Frances Brooke (Howard) (c.1572 - 1628) MP

‹ Back to Brooke surname

View Frances Brooke (Howard)'s complete profile:

  • See if you are related to Frances Brooke (Howard)
  • Request to view Frances Brooke (Howard)'s family tree

Share

Birthdate:
Birthplace: Effingham, Surrey,England
Death: Died in Bef. July 11, 1628
Managed by: Carole (Erickson) Pomeroy, Vol. Curator
Last Updated:

About Frances Brooke (Howard)

  • 'Lady Frances Howard1
  • 'F, #12648, b. before 1572, d. circa 7 July 1628
  • Last Edited=13 May 2011
  • Consanguinity Index=0.8%
  • 'Lady Frances Howard was born before 1572.4 She married, firstly, Henry FitzGerald, 2nd/12th Earl of Kildare, son of Gerald FitzGerald, 1st/11th Earl of Kildare and Mabel Browne, before 22 February 1589/90.3 She married, secondly, Sir Henry Brooke, 11th Lord Cobham (of Kent), son of Sir William Brooke, 10th Lord Cobham (of Kent) and Frances Newton, circa 27 May 1601.5 She died circa 7 July 1628.4 She was buried on 11 July 1628 at Westminster Abbey, Westminster, London, England.4 Her will was probated on 8 July 1628.4
  • ' She was the daughter of Charles Howard, 1st Earl of Nottingham and Katherine Carey.1,3 From before 22 February 1589/90, her married name became FitzGerald.3 As a result of her marriage, Lady Frances Howard was styled as Countess of Kildare. From circa 27 May 1601, her married name became Brooke. Her last will was dated 21 June 1628.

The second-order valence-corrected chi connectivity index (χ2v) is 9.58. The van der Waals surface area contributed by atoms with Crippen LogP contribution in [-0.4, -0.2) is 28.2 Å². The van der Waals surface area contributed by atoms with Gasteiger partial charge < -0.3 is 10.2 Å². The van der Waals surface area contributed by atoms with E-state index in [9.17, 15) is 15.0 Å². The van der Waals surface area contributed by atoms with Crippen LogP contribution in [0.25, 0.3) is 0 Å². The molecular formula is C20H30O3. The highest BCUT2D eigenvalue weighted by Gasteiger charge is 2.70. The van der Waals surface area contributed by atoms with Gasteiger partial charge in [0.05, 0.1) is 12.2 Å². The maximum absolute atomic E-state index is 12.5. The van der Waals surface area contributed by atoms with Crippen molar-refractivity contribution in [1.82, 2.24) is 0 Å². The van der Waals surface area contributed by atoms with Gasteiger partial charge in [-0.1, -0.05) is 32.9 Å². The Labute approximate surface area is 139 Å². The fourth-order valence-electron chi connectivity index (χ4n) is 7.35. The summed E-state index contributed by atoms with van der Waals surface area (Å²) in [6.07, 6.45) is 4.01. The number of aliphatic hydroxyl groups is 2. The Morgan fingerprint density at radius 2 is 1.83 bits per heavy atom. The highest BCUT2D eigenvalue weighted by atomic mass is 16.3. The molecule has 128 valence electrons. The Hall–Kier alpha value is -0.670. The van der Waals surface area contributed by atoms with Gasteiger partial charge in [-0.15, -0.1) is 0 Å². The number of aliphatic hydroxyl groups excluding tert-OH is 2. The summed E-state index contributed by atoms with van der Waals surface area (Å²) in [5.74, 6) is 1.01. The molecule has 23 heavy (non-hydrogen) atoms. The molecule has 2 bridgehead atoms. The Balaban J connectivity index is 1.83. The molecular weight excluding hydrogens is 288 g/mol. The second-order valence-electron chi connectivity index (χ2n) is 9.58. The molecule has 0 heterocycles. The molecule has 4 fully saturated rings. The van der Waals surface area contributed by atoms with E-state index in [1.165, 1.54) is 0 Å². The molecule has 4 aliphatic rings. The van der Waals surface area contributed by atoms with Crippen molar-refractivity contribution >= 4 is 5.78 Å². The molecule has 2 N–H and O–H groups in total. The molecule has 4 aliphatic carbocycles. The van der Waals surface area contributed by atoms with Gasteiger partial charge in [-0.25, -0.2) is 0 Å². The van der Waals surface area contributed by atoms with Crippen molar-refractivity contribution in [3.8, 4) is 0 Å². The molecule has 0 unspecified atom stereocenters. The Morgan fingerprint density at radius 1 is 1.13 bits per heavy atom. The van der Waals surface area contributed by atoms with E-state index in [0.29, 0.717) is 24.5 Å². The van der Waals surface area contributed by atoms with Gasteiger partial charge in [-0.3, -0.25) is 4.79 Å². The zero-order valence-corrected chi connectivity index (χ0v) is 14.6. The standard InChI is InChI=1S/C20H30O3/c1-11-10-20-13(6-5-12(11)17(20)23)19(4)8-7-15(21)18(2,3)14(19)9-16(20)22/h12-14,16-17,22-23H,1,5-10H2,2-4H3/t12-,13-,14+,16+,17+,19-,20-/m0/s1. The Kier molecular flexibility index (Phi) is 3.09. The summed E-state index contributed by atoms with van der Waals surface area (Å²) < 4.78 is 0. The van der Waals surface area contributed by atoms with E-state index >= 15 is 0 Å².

• 'Children of Lady Frances Howard and Henry FitzGerald, 2nd/12th Earl of Kildare
    • 1.Lady Elizabeth FitzGerald6
    • 2.Lady Bridget FitzGerald+1 b. c 1590, d. bt 1661 - 25 Dec 1682
  • Citations
  • 1.[S6] G.E. Cokayne; with Vicary Gibbs, H.A. Doubleday, Geoffrey H. White, Duncan Warrand and Lord Howard de Walden, editors, The Complete Peerage of England, Scotland, Ireland, Great Britain and the United Kingdom, Extant, Extinct or Dormant, new ed., 13 volumes in 14 (1910-1959; reprint in 6 volumes, Gloucester, U.K.: Alan Sutton Publishing, 2000), volume I, page 428. Hereinafter cited as The Complete Peerage.
  • 2.[S3409] Caroline Maubois, "re: Penancoet Family," e-mail message to Darryl Roger Lundy, 2 December 2008. Hereinafter cited as "re: Penancoet Family."
  • 3.[S6] Cokayne, and others, The Complete Peerage, volume III, page 349.
  • 4.[S6] Cokayne, and others, The Complete Peerage, volume III, page 350.